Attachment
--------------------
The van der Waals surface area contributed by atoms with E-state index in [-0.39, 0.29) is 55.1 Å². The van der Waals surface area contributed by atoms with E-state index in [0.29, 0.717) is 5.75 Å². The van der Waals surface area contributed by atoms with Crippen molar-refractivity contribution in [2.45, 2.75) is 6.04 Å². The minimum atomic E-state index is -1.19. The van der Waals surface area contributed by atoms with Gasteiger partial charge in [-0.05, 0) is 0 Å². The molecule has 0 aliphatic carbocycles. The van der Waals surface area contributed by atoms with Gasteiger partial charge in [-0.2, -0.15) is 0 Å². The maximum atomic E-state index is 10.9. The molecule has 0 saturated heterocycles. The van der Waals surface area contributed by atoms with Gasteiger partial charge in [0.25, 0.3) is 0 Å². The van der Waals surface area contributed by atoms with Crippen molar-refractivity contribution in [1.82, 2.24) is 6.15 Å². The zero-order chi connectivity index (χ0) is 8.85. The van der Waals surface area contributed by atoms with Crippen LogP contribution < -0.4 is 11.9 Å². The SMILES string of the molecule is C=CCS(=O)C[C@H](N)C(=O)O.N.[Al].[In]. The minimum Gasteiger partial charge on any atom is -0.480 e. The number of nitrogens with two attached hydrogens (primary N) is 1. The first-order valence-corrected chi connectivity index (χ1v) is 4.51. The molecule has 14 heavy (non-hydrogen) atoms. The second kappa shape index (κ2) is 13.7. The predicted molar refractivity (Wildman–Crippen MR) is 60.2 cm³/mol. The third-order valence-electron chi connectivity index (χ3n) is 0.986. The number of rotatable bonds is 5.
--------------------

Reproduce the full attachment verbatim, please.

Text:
The van der Waals surface area contributed by atoms with E-state index in [-0.39, 0.29) is 55.1 Å². The van der Waals surface area contributed by atoms with E-state index in [0.29, 0.717) is 5.75 Å². The van der Waals surface area contributed by atoms with Crippen molar-refractivity contribution in [2.45, 2.75) is 6.04 Å². The minimum atomic E-state index is -1.19. The van der Waals surface area contributed by atoms with Gasteiger partial charge in [-0.05, 0) is 0 Å². The molecule has 0 aliphatic carbocycles. The van der Waals surface area contributed by atoms with Gasteiger partial charge in [-0.2, -0.15) is 0 Å². The maximum atomic E-state index is 10.9. The molecule has 0 saturated heterocycles. The van der Waals surface area contributed by atoms with Gasteiger partial charge in [0.25, 0.3) is 0 Å². The van der Waals surface area contributed by atoms with Crippen molar-refractivity contribution in [1.82, 2.24) is 6.15 Å². The zero-order chi connectivity index (χ0) is 8.85. The van der Waals surface area contributed by atoms with Crippen LogP contribution < -0.4 is 11.9 Å². The SMILES string of the molecule is C=CCS(=O)C[C@H](N)C(=O)O.N.[Al].[In]. The minimum Gasteiger partial charge on any atom is -0.480 e. The number of nitrogens with two attached hydrogens (primary N) is 1. The first-order valence-corrected chi connectivity index (χ1v) is 4.51. The molecule has 14 heavy (non-hydrogen) atoms. The second kappa shape index (κ2) is 13.7. The predicted molar refractivity (Wildman–Crippen MR) is 60.2 cm³/mol. The third-order valence-electron chi connectivity index (χ3n) is 0.986. The number of rotatable bonds is 5.